Investigation Reveals Widespread Pesticide Contamination in California’s Legal Cannabis Market

An independent investigation has revealed widespread pesticide contamination in California’s legal cannabis products, raising serious concerns for consumers and industry participants.

Full story after the jump.

California’s cannabis industry is under intense scrutiny following an investigation revealing significant pesticide contamination in products sold at dispensaries statewide. An LA Times and WeedWeek investigation published last week found high levels of pesticides in various cannabis products, including some popular brands of vapes and pre-rolled joints.

The investigation tested 42 legal cannabis products from retail stores, revealing that 25 contained pesticide levels exceeding state or federal safety thresholds for tobacco. These pesticides include chemicals linked to cancer, liver failure, thyroid disease, and other serious health issues.

Notably, vapes from several well-known brands exceeded federal EPA risk thresholds for harm from a single exposure, posing immediate risks such as lung and throat irritation, headaches, and abdominal pain. Some products contained as many as two dozen pesticides, raising long-term health concerns due to repeated use.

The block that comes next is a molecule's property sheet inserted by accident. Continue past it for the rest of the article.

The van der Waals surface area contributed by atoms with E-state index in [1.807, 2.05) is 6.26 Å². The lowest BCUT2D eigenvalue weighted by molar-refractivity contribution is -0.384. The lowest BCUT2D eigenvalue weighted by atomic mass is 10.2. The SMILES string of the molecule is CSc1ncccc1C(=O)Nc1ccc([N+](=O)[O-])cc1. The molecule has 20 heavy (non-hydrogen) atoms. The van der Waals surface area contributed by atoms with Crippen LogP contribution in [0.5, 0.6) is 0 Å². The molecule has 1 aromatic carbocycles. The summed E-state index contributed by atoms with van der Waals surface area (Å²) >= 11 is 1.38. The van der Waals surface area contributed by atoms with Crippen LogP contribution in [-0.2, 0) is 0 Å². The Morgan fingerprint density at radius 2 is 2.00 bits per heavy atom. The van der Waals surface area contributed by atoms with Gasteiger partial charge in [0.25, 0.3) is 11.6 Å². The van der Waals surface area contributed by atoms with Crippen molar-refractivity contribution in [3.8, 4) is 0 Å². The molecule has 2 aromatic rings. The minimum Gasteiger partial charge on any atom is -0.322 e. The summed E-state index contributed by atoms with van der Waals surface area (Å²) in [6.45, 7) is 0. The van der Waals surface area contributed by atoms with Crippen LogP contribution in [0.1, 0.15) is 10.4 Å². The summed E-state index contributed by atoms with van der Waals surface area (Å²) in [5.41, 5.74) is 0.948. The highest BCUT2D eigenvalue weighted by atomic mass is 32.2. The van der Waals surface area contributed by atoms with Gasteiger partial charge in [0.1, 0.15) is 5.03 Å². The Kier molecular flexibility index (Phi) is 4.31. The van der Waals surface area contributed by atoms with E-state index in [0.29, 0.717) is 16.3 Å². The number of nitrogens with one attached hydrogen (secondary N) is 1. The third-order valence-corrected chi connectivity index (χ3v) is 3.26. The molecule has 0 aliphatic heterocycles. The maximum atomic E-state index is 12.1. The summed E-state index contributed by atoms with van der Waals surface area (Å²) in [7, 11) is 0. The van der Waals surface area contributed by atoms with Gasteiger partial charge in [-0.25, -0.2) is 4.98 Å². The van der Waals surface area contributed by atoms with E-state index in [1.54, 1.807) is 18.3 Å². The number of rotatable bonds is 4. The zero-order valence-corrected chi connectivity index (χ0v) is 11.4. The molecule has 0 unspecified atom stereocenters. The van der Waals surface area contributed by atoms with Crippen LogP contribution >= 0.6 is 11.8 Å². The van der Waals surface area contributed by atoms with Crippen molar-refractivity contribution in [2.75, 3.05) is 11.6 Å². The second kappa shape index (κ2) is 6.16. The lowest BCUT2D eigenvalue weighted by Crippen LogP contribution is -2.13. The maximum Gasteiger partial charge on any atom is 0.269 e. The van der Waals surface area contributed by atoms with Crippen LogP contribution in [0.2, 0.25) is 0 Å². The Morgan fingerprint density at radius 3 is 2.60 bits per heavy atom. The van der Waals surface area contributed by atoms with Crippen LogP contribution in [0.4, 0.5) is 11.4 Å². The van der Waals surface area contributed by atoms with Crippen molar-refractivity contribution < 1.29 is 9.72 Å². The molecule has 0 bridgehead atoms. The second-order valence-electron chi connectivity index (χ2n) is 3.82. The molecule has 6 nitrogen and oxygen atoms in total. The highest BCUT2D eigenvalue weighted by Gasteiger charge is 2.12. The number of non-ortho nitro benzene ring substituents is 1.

Brands referenced by the investigation include:

  • Stiiizy
  • West Coast Cure
  • Flavorade
  • Phat Panda
  • Phire
  • Dime
  • Backpack Boyz
  • Grizzly Peak Farms
  • Cru Mai Tai
  • Fog City Farms
  • David Shin’s Van Nuys manufacturer
  • Maven Industries

The contamination findings echo numerous complaints filed by two private cannabis testing labs over the past eight months, suggesting widespread contamination in over 250,000 vapes and pre-rolled joints.

So, why are brands cutting corners? The push for profits in the expanding legal market has led to intensive growing practices that necessitate the use of pesticides to protect crops from infestations. The popularity of vapes has further exacerbated the issue, with bulk oils often made from lower-quality cannabis, which in some cases is grown illegally and sold into the legal market. With additional financial difficulties that come with operating in a market that is forbidden from taking tax cuts, brands may also be choosing to protect their investment over the consumers.

California regulators have largely failed to address this contamination. The state’s cannabis testing requirements have not been updated to account for new and potentially dangerous chemicals used in cultivation. Despite receiving at least 85 contamination complaints since last fall, the Department of Cannabis Control has taken minimal action. The agency recently warned of upcoming product embargoes, recalls, and disciplinary actions, but the delay in responding to these issues has already compromised consumer safety.

Get daily cannabis business news updates. Subscribe

Have an additional perspective to share? Send us a message to let us know, and if your comment is chosen by our editors it could be featured here.


Ganjapreneur is made possible by our partners:

Latest Cannabis News

View all news Get email updates

Featured Business Profiles

Create a profile View all categories

From Our Partners